“Perfumes have been one of my greatest joys in life, and I’ve always wanted to make one,” Billie Eilish says on a Zoom from Austin, where she’s bathed in sunlight streaming through a nearby window. “And not as Billie Eilish, not as an artist, not as a singer; I wanted to make a perfume to have a perfume. It has nothing to do with me, I’m just branding it so that people see it.” Lounging on a couch as her bleached wet hair slowly air-dries, shortly after headlining the Austin City Limits festival, she looks fresh. And after spending a little over a year designing Eilish, her first fragrance set to launch next month, she’s—at last—smelling like her lifelong fantasy. And if you’re also really into vanilla, it may be yours, too.
“I’ve always been in love with vanilla, since I was a kid and my mom would teach me to bake,” she says, admitting that she found its taste “disgusting” from the start, though the scent stuck with her. “Vanilla is such a…a loved smell,” she says. “But, for me, that was really how I felt like I wanted to smell, and just my favorite smell.” It’s not just vanilla that makes the fragrance. Created with “a lot of back-and-forth” during the pandemic, Eilish had total control over the process. The result is considered a gourmand (a term for perfumes with edible notes that are sometimes referred to as “foodie”) with “cozy” notes of amber and musk that also have a backstory: “I have synesthesia, so my favorite smells are these like, amber-colored smells, to me, in my brain,” says Eilish of the phenomenon that causes senses to merge in various ways, including perceiving aromas as colors or objects. “I have a really strong nose, and since I was like a little kid, smells are all I think about,” she says. “I associate everything through my nose—like, for real.”
Early on, this understanding played out with the help of magazine ads. “What’s funny is that my dad is the same way,” Eilish says of having a fellow synesthete in her father, who would separate the little paper perfume inserts from their pages and sort them into piles for them to review together. “We’d both tell each other what, physically, the smell made us think of,” she remembers, riffing with examples like “sitting in a cardboard box by a pool.” The notes she used for Eilish evoke a “warm, caramel, smooth, velvety thing” in her mind, and she’s been chasing them for a while. “I went everywhere, I went to Macy’s, I went to a perfumer, I went all over duty-free on tour, and I never found anything,” she says. “I literally ordered seven different vanilla perfumes off of Amazon, random brands, just to find the scent that I was raring for. And like,” here she pauses, dropping her voice to a conspiratorial whisper, “I made it…” Before creating her own signature scent, Eilish wore CVS fragrances, the “ones where you buy them at the register,” and Gucci Premiere, and a mysterious Burberry scent that evokes darker times. “I don’t remember which one specifically because I wore it so much that I rubbed off the label,” she says. “I wore it every single day, I wore it everywhere I went, and it was just in a period of my life where nothing was good,” she says, able to laugh a bit now. “So many bad things happened, and on its last little few drops, it just smelled like… heartbreak.” The emotional experience works both ways, though. “I have another one by Juliette Has A Gun, and I wore that on a trip with my best friend and we had such a good time that I can’t wear it now.” For Eilish, fragrances contain memories. It’s something that she explored on tour, inviting fans to bring meaningful scents along to meet and greets. “They would all describe to me what [the scents] meant to them and how they found them and what memories they had to them,” she says. “I gave myself memories with those smells. And then I had this even deeper connection to the fans,” Eilish shares. “It’s so interesting to me, hearing what people like.”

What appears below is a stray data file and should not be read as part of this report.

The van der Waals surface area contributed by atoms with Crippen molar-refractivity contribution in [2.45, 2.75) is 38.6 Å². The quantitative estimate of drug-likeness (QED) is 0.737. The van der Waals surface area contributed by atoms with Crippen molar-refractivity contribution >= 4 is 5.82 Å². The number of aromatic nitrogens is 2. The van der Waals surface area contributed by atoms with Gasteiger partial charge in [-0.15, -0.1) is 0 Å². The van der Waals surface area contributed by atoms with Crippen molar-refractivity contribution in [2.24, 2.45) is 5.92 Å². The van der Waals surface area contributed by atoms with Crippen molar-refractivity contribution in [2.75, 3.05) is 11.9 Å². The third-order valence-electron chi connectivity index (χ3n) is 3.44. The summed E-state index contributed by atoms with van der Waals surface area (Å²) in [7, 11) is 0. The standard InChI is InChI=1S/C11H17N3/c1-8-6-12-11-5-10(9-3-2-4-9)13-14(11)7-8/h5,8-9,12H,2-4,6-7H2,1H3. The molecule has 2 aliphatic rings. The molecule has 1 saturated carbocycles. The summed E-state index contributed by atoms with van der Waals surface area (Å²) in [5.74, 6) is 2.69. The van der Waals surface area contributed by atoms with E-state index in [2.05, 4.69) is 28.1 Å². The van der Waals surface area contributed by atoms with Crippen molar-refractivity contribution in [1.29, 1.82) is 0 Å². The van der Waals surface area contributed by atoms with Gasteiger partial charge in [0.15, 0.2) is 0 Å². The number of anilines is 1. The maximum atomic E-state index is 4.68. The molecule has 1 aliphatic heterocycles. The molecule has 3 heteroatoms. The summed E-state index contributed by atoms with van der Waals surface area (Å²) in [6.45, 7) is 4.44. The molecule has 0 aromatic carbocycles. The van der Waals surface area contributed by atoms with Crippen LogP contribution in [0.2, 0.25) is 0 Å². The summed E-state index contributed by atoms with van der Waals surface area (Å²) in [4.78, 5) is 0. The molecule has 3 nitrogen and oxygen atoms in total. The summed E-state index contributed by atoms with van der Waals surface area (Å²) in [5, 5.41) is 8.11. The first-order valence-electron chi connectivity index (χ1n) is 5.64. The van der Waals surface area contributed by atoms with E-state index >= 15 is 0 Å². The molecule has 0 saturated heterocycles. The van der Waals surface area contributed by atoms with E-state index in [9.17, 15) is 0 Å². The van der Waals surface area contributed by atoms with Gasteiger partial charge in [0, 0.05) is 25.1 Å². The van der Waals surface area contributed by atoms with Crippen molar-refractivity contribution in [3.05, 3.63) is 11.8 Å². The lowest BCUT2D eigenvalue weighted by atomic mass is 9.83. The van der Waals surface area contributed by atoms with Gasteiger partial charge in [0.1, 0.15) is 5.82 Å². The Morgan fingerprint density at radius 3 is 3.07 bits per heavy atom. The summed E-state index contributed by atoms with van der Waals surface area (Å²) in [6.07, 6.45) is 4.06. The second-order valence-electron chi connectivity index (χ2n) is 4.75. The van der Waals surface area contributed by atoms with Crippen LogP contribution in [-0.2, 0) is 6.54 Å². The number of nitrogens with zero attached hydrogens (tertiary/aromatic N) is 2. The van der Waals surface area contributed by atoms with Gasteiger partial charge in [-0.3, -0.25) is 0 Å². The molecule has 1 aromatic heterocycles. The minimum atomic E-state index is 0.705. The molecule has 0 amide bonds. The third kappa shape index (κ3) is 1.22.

While designing the bottle, a metallic abstraction of a bust, Eilish followed what she likes. “I’ve always had an infatuation with back and collarbones and just like, bones and bodies,” she explains of creating a figure that isn’t based on her, or any other person. “I didn’t want to have it be a certain body type,” she says of choosing not to include a full silhouette like we’ve seen in other celebrity beauty offerings. “I think that the human body is so beautiful as it is, and we should stop changing all of our bodies and just be appreciative of what they naturally are because they’re so beautiful.” Even stretch marks make their way into the conversation: “Anytime I see stretch marks I feel this little glow in my heart—I think they’re so pretty,” Eilish says, admitting they have nothing to do with the design (we’re just talking bodies over here!). For Eilish the perfume specifically, “I wanted it to feel like you could see anybody in it, and you could be it,” she explains. “I like the idea that you can see the person that you are in love with in it, somehow; I feel like it could match anybody, almost—or you.”
Eilish will launch direct-to-consumer November 2021, exclusively at BillieEilishFragrances.com
Originally published on Vogue.com